Cooey, 41, was sentenced to die for raping and murdering two University of Akron students in 1986. A federal judge granted him a last-minute reprieve in 2003. In April, he lost a challenge to Ohio's lethal injection process when the U.S. Supreme Court said he had missed a deadline to file a lawsuit.

Cooey's execution is scheduled for Oct. 14.

I think it's safe to assume that few members of the public are going to have much sympathy with Cooey.  For what it's worth, I'm not a pro capital punishment kind of guy, although I have to admit I don't completely disagree with it in all circumstances either.   There might be an element of validity in Cooey's argument or it might just be an increasingly used and perhaps topically appropriate attempt to wriggle out of the death penalty.  Cooey's argument, of course, centres around the fact that should the first stage of the injection process fail, that is, the anaesthetic,  his death will be excruciatingly painful and contrary to basic human rights.  Personally, I think a painful death is far less agonising than waiting on death row for however long, just waiting to die. 

Saturday, 2 August 2008

McKinnon loses appeal

Gary McKinnon - truth From 30.07.08:

NASA hacker Gary McKinnon has lost his appeal against extradition to the US. Five Law Lords have unanimously rejected his argument that plea bargaining by US prosecutors undermined his human rights

US prosecutors are seeking his extradition. McKinnon has opposed the move and appealed it through the courts, eventually reaching the UK's highest court, the House of Lords.

McKinnon claimed that he was told that he would serve a three to four year sentence with less than a year in a low security US jail before being allowed to serve the remainder in the UK if he pleaded guilty and did not oppose extradition.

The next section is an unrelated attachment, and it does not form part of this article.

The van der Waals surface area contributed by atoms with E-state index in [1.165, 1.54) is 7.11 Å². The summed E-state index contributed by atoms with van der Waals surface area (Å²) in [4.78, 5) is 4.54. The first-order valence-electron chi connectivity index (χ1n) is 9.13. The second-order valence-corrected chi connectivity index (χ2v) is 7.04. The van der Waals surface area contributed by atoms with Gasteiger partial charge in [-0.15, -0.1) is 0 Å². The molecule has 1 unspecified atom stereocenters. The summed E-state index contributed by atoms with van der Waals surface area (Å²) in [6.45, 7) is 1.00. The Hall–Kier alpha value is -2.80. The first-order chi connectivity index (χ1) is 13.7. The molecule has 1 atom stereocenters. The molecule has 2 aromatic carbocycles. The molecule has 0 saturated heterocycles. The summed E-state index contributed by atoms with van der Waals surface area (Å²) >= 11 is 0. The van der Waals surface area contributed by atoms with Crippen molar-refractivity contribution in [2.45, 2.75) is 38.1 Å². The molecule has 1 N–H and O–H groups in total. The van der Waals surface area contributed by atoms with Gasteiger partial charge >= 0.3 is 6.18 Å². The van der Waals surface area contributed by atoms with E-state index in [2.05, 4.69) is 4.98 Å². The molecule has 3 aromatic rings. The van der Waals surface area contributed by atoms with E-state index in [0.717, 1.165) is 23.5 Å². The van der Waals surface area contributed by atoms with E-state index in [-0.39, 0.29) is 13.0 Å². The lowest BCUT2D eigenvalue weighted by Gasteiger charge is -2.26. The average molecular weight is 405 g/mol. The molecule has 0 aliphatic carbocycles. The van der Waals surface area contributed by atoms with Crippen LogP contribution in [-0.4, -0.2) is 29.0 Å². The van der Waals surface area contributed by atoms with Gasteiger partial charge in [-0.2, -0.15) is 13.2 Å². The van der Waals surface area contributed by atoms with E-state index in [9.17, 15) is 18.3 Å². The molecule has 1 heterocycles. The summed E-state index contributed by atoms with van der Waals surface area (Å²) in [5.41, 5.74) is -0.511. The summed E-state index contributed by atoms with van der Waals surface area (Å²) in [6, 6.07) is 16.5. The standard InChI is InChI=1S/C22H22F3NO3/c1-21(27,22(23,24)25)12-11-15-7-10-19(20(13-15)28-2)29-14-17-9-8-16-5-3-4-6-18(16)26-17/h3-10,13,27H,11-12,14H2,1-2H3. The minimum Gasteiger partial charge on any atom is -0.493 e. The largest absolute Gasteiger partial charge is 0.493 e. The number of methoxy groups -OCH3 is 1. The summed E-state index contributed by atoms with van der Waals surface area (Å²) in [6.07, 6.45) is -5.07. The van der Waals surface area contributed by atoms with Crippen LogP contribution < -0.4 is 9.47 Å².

If he opposed extradition and did not plead guilty he would receive a sentence of eight to ten years at a high security US jail with no repatriation, he was told.

McKinnon's legal team argued that the size of the disparity between these two sentences put McKinnon under such pressure to plead guilty that it interfered with his human rights, and put him under impermissible pressure to surrender his legal rights, particularly his right to contest extradition.

The Law Lords rejected that argument. "In one sense all discounts for pleas of guilty could be said to subject the defendant to pressure, and the greater the discount the greater the pressure," said Lord Brown of Eaton-under-Heywood in the ruling. "But the discount would have to be very substantially more generous than anything promised here before it constituted unlawful pressure such as to vitiate the process.

Okay, I except that part at least: for the plea bargain to be justifiably considered unfair - to the point of infringing McKinnon's human rights - the disparity between sentences would need to be a good deal greater.  Otherwise, McKinnon's argument against his extradition appears fanciful to say the least.  But does he really deserve to be extradited?

Well, according to the PC Pro blog:

Let’s get this straight, Gazza did it. There’s no second gunman lurking, he wasn’t framed by the mob, nobody forced, threatened or otherwise made him hack into US military computers. He was bored and decided to peek up America’s skirt. 97 times.

Happily though, Gazza, the cheeky little scamp he is, decided that merely hacking into their machines wasn’t enough and also left mocking little messages critiquing US foreign policy, which is a bit like kicking a big, angry bear in the bottom and then sticking your head in its mouth when it doesn’t immediately bite your foot off.

And if you were left in any doubt as to their feelings on McKinnon:

.....Gary McKinnon is going to be extradited and deserves it.

This battle shouldn’t be fought over McKinnon, he doesn’t deserve the attention, but my sense is that sooner or later somebody will come along who does, and then hopefully, all these headlines will be justified.”